The first incarnation of Rob Mason's Indianapolis Metal Fest in 2007 was a hit.
About 30 acts, including legends Obituary and Brazil's Shadowside (playing their first U.S. show), crowded into Birdy's and the Knights of Columbus building across the street.
The following year, Indianapolis Metal Fest II, didn't go quite as well. Bands such as Divine Heresy, Kittie and Sweden's Mustasch (again making their U.S. debut) were slated to play at the Madame Walker Theatre. But city officials got nervous, and Mason had to make a last-minute venue change. While the new location had adequate space, it didn't have the proper occupancy license. The fire marshal shut the event down before everyone could perform.
"I think I still have a little post-traumatic stress disorder from that night," Mason says.
Five years later, he's got a better feeling about the outcome of Indianapolis Metal Fest III.
Slated for Sept. 21, it will be housed in the cavernous confines of the Old National Centre - specifically in the basement venues Deluxe and Deco. Dan Kemer, vice president of music for Live Nation and talent buyer for Old National Centre, offered to host Mason's event.
"We've got a great building here," he says while seated in ONC's Grand Ballroom with Mason and Mason's wife and promotion partner Sarah.
Before moving to Indy five years, Kemer organized metal festivals in Cleveland, where he lived previously, and promoted metal shows in Cincinnati.
"It's such a good market here for metal, but the outlets aren't there," he says. "It's one of the most loyal fan bases if you take care of them. I just think in Indianapolis, there really hasn't been the right situation for these fans."
Indeed, venues the size of Old National Centre rarely host artists like Incantation, Acheron and Funerus, who are some of the headliners for IMF III along with late additions Chimaira and The Browning. Such underground acts are usually relegated to 21-and-older venues, or they'll play somewhere like a VFW hall that's not used to hosting such entertainment. Sarah thinks local metal fans are starved for a combination like IMF III.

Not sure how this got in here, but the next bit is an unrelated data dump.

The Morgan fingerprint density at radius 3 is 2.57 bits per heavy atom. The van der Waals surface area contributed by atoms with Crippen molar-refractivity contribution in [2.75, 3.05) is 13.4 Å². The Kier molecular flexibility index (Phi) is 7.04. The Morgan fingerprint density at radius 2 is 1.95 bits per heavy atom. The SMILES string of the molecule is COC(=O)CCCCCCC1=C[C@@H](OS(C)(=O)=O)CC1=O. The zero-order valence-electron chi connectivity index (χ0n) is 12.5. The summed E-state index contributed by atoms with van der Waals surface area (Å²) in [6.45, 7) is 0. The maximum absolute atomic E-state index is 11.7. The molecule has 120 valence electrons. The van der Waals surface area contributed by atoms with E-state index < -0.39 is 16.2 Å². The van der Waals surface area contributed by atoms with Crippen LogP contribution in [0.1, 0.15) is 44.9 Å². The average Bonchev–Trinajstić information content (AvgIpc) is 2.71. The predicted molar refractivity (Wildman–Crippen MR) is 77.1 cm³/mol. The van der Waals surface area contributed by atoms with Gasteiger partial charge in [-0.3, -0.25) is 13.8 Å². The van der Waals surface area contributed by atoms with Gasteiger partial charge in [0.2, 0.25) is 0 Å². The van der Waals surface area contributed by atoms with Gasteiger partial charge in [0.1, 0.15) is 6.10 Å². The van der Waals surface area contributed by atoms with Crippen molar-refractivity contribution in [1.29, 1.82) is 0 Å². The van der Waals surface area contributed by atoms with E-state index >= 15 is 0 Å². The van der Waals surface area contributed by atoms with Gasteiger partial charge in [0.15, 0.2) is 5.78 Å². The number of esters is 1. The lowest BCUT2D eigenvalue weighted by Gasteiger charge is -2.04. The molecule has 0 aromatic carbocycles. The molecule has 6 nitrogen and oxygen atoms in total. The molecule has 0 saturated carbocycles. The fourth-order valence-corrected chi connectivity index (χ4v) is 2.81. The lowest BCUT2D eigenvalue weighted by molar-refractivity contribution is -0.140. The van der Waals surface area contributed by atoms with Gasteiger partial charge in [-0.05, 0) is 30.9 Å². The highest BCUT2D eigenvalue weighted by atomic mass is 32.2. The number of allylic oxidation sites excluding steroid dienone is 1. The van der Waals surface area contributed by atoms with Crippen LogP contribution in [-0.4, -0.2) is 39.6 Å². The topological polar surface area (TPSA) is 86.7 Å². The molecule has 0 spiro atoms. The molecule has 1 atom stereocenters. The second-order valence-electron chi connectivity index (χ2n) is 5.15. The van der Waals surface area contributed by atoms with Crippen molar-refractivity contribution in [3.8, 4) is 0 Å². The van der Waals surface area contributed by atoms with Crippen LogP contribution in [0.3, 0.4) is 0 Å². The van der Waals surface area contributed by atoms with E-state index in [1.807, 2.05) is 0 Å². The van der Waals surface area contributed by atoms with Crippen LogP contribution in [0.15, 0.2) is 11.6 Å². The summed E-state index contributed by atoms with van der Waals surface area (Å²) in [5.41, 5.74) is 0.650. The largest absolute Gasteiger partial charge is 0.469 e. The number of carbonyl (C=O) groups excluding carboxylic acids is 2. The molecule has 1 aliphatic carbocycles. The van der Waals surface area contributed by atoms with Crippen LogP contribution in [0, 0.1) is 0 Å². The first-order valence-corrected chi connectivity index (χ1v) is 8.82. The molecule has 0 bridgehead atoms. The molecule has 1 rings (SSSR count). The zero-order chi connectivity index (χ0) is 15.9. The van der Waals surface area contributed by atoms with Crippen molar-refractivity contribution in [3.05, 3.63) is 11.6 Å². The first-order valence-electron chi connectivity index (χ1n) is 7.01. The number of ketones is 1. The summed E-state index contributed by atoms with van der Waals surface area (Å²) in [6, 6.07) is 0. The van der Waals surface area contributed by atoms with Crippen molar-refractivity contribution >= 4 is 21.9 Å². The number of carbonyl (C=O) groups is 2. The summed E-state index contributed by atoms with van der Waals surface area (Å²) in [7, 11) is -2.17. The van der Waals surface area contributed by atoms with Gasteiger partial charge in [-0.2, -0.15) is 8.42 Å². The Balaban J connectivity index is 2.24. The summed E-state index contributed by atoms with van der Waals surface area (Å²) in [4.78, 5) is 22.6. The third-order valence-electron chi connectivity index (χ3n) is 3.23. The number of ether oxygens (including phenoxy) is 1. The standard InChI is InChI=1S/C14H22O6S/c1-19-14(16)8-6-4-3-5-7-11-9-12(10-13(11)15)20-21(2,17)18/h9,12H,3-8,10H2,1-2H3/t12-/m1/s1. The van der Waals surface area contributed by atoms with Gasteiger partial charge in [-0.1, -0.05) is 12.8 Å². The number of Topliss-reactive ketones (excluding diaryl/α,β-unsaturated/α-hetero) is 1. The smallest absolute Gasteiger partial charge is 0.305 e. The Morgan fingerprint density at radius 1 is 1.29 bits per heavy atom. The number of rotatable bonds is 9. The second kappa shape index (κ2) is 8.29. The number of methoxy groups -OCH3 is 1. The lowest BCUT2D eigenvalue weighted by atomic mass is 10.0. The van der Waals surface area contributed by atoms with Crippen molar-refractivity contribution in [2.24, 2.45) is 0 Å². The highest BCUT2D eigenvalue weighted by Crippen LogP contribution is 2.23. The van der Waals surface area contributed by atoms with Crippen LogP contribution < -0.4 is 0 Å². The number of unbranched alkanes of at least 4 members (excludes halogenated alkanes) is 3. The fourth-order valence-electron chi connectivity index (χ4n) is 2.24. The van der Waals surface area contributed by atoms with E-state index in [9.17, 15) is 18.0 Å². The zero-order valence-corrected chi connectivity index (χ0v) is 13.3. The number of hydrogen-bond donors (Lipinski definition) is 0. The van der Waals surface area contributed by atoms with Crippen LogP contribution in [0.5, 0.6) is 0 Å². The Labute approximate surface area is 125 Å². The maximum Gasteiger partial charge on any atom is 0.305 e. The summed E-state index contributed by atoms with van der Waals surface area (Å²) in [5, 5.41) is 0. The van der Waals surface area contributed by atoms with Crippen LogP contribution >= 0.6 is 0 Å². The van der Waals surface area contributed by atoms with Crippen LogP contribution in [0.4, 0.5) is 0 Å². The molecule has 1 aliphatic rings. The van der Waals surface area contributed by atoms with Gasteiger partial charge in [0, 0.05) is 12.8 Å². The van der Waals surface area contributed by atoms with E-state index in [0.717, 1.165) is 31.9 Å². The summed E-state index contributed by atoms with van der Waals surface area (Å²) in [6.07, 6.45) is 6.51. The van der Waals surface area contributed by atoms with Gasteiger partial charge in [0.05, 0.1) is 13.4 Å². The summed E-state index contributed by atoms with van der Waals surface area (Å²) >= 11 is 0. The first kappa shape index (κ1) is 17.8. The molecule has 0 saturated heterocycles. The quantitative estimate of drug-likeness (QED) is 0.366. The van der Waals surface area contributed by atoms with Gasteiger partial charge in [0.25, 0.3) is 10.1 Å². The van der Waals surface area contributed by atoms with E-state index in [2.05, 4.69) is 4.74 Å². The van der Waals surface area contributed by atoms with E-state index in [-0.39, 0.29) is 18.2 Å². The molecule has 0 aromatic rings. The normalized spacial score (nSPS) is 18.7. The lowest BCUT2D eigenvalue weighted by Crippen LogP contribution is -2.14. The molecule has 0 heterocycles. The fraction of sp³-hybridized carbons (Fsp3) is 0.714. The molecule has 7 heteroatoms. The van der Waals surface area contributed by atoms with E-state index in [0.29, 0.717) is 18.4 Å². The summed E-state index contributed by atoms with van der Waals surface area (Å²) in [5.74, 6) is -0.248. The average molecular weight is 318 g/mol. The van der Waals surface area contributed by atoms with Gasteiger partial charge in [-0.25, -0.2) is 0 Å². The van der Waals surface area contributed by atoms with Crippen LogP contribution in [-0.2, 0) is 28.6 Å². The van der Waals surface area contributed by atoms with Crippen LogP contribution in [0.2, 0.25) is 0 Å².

"At a certain point you have a cap of where you can play or bring your family," she says. "Under 21 shows here are almost nonexistent."
Mason says ticket response for IMF III has been strong so far. With dozens of bands scheduled to perform, the current plan is to have two stages. A third could be added upstairs in the Grand Ballroom if demand exceeds expectations.
"We've got the space," Kemer says. "It's just a function of the number of people coming."
Given the proliferation of musical styles emanating from metal in recent generations, Mason says the IMF bill won't be a litany of monolithic music.
"The coolest thing is there's a little something for everybody," he says. "I think we've got something from just about every subgenre of metal going, out of 43 bands."
He's also excited about the number of area acts playing at the festival, including Devil To Pay and Eyes On Fire. Mason's own band, Betrayed With A Kiss, in which he plays guitar, was originally slotted to play but was recently removed from the lineup.
"Locals don't get a chance to play here much," Mason says of Old National Centre. "Dan agreeing to let that happen was a huge thing. Not to mention the nationals coming in gives our local guys an opportunity to play for fans they otherwise wouldn't."
A similar opportunity for Mason's previous band, Thundercore (a name he takes no ownership of), is what got him into the promotion side. They got to open for Soilwork at an arena show in Milwaukee.
"I fell in love with the whole atmosphere," Mason says. "It was like a family reunion for metalheads."
After that he sought out a local promoter who agreed to mentor him. Mason's been involved in that side of the business for over a decade now. He also produced and hosted the TV show "Metal Fest" on Indy's Music Channel from 2008 until the beginning of this year.
At least six months of planning have already gone into IMF III.
"As soon as this one's over, this is the next one I'll be working on for a year," Mason says.
Kemer shares his optimism. In fact he sees no reason why Indianapolis Metal Fest couldn't take over all of Old National Centre in the future.
"I can picture having headlining acts in the theater," Kemer says. "But right now we've got a great footprint downstairs. I think it's important that it's all under one roof."